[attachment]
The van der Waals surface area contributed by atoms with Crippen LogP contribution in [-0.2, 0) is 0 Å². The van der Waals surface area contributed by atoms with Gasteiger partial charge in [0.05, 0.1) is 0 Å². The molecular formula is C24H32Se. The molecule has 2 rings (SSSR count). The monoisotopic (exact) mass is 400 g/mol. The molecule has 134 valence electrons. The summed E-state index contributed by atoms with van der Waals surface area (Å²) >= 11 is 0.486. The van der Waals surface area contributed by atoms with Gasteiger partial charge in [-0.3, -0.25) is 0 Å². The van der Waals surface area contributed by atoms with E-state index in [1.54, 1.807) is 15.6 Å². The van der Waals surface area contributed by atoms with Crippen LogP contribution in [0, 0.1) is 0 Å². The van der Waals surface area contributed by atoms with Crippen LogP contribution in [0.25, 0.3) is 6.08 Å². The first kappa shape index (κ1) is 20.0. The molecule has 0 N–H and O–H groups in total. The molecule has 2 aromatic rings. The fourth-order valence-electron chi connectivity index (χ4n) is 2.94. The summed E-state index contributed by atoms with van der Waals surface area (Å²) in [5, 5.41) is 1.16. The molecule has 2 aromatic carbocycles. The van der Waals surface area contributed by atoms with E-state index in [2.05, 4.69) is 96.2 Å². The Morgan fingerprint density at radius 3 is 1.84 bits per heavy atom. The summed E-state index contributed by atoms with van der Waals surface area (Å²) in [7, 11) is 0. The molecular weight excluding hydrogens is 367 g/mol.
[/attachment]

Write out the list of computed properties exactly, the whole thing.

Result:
The van der Waals surface area contributed by atoms with Crippen LogP contribution in [-0.2, 0) is 0 Å². The van der Waals surface area contributed by atoms with Gasteiger partial charge in [0.05, 0.1) is 0 Å². The molecular formula is C24H32Se. The molecule has 2 rings (SSSR count). The monoisotopic (exact) mass is 400 g/mol. The molecule has 134 valence electrons. The summed E-state index contributed by atoms with van der Waals surface area (Å²) >= 11 is 0.486. The van der Waals surface area contributed by atoms with Gasteiger partial charge in [-0.3, -0.25) is 0 Å². The van der Waals surface area contributed by atoms with E-state index in [1.54, 1.807) is 15.6 Å². The van der Waals surface area contributed by atoms with Crippen LogP contribution in [0, 0.1) is 0 Å². The van der Waals surface area contributed by atoms with Crippen LogP contribution in [0.25, 0.3) is 6.08 Å². The first kappa shape index (κ1) is 20.0. The molecule has 0 N–H and O–H groups in total. The molecule has 2 aromatic rings. The fourth-order valence-electron chi connectivity index (χ4n) is 2.94. The summed E-state index contributed by atoms with van der Waals surface area (Å²) in [5, 5.41) is 1.16. The molecule has 2 aromatic carbocycles. The van der Waals surface area contributed by atoms with E-state index in [2.05, 4.69) is 96.2 Å². The Morgan fingerprint density at radius 3 is 1.84 bits per heavy atom. The summed E-state index contributed by atoms with van der Waals surface area (Å²) in [7, 11) is 0. The molecular weight excluding hydrogens is 367 g/mol.